Medium Duty: Body, Say ‘Hi’ to Chassis

TMC RP 1507—The scoop on the new J1939 Network Interface Strategy.


“If you have a car that’s built in 1995 or later, with anti-lock brakes, and the engine and the brakes and the transmission are all talking together, you’ve got a truly integrated vehicle,” he explains. “You know that the transmission, the brakes and the engine are all working together. If you step on the brakes, the transmission, engine and brakes will all decide how hard to brake you safely. People today just don’t worry about skidding like they used to.”

For a long time, however, truck and bus operators couldn’t take advantage of this technology. Heavy duty engine, transmission and brake manufacturers simply didn’t have common language.

“That’s how J1939 came to be,” says McClure. “This is how (these components will) talk together. The whole goal was to get an integrated truck to meet the safety requirements of the Federal Motor Carriers Safety Administration and the emissions requirements of the EPA.”

Today that goal has been reached, and a heavy vehicle of today using J1939 is very different from a heavy vehicle of ten years ago. A former Allison man, McClure naturally uses an example from his days with the transmission manufacturer: “Their transmission will actually control the torque of the engine during the shift,” he says. “So that on a passenger bus, there used to be a jerk there and if you had a passenger standing up it might knock them down. They will not feel that shift today.”

WILL THEY LISTEN?

The problem faced by the RP 1507 Task Force, McClure explains, is that not everyone adheres to J1939. Body builders for vocational trucks don’t understand the protocol, he says, and so they don’t use it, even when told that it can cut costs and increase reliability.

The fleets get it. Why don’t the body builders?

“It (J1939) has cut the fleets’ time for repair immensely, because they get their PC, they roll it out there, and it does a lot of automated diagnostics for them,” McClure says. “If they can start going to the body builders and saying, ‘You see the kind of test integration we have over here for diagnostics and troubleshooting? Why can’t we have that across the entire vehicle? What can you do to give us those services?’ that’s going to lead to maintenance costs going down, and sales going up.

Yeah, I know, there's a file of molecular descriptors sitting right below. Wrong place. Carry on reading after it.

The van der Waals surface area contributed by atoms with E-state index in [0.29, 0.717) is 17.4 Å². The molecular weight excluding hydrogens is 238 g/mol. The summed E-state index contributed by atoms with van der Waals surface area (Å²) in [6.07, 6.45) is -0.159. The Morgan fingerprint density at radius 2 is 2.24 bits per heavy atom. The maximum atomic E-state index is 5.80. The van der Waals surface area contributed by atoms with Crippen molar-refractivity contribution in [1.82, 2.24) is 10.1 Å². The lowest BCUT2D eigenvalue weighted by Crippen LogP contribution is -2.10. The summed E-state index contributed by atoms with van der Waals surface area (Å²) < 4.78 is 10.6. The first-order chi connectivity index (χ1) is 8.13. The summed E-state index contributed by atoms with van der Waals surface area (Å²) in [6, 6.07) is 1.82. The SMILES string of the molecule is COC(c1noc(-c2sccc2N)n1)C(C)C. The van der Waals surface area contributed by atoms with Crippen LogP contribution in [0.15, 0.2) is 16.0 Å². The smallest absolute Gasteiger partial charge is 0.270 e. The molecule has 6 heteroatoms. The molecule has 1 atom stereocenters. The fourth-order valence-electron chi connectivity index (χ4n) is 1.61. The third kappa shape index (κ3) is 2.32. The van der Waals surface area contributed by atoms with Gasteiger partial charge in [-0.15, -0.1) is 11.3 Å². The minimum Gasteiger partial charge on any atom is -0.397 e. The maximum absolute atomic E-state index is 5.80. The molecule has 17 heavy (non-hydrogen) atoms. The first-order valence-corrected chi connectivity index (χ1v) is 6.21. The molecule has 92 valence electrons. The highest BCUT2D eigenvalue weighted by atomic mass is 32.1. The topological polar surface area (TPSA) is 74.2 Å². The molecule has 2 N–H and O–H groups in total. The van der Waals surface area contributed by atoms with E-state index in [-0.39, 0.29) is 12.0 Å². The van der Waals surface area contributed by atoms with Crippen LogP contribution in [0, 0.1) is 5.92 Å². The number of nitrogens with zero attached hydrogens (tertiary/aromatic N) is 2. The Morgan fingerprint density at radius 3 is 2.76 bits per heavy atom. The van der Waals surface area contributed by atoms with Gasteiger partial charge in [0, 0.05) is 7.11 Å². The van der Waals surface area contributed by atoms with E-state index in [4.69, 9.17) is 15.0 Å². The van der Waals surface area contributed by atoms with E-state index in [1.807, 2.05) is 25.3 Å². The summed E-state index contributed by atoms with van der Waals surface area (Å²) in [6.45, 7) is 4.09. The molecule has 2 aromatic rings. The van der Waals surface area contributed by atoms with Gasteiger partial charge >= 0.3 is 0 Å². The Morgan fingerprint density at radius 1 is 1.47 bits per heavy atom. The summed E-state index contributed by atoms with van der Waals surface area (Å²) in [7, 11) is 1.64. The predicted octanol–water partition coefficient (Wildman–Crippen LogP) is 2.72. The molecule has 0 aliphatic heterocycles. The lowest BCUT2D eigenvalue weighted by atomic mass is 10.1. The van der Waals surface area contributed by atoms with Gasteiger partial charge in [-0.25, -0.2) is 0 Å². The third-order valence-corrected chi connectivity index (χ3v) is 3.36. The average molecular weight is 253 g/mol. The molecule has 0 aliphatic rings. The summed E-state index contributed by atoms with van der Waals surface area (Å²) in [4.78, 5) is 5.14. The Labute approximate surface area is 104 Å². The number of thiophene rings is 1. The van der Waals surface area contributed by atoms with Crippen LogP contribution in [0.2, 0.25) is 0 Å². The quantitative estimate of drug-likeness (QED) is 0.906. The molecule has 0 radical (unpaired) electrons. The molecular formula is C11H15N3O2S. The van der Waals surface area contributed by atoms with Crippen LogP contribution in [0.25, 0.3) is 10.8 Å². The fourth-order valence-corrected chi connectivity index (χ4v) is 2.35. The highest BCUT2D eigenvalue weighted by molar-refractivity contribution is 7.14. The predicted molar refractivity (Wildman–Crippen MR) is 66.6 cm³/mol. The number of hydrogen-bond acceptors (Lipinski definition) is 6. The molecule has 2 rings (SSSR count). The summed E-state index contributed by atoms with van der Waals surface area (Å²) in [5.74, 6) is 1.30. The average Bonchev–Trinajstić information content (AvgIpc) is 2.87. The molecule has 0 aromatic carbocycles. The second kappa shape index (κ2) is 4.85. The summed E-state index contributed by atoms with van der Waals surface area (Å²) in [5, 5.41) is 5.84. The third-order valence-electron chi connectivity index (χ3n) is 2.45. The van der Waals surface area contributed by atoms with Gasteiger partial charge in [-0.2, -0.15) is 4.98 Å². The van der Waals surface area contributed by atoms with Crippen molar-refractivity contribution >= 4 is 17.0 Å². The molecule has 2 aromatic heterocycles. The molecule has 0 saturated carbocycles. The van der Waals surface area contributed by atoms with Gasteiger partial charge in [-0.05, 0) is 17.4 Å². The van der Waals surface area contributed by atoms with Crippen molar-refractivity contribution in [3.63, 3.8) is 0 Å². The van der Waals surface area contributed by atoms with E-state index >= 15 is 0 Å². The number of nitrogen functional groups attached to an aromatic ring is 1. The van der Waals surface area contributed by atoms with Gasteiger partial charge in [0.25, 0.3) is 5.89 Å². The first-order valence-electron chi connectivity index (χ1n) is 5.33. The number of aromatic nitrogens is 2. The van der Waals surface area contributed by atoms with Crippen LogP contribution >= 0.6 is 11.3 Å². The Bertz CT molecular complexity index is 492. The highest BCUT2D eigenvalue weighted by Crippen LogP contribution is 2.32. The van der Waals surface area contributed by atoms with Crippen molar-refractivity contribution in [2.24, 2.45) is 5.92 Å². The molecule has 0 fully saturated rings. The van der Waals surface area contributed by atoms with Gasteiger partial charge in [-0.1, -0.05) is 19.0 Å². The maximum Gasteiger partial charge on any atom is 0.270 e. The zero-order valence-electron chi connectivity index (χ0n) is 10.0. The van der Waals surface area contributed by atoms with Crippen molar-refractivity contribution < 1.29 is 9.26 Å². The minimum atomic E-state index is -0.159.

ENTER RP 1507

Will RP 1507 lead to better integration between chassis builder and body builder? It must, according to Mike Ehrenhaft, manager of technical maintenance—chassis for Waste Management, Inc, and another RP 1507 Task Force member.

“I’m coming at this specifically from the refuse application, but there have always been communications issues that exist between the first stage manufacturer—the OEM—and the second stage manufacturer—the body company,” he says. “When these two don’t talk, out jumps the devil.”

The problem, as Ehrenhaft sees it, is that the OEMs and body builders are constantly improving their products, to grow with the needs of the customers and remain competitive —a good thing—but, for a variety of reasons, they do their product development in a vacuum—not always a good thing. “So, they might develop an idea, but they keep it internal until it’s time to implement it in production,” he explains.

“If these changes aren’t communicated between the chassis OEM and the body OEM, there are interface problems,” Ehrenhaft says. “And either one of them can be guilty: the chassis manufacturer, the first stage, can evolve their electronics and not let the body companies know, hoping they’ll catch on, and the body company can do the same. The bottom line is, one company’s success can cause a problem for another company to solve.”

WILL RP 1507 CHANGE ANYTHING?

But companies can’t be counted on to solve each others’ problems, and that’s where RP 1507 comes in. Two major objectives were for the establishment of a standard connector between chassis and body, and a standard location for that connector on the chassis.

“We wanted to provide a standard location for a plug, or connection, that would connect the chassis to the second stage, or body,” Ehrenhaft says. “We spent several days trying to determine where, on a particular type of chassis—either conventional or cab-over—to put it. Should we be back of the cab? Should we be a firewall location? Should we be left or right? How high? What’s the design of the plug? As inconsequential as those things sound, they are significant when the manufacturer has to source the components and build them into the truck plants.”

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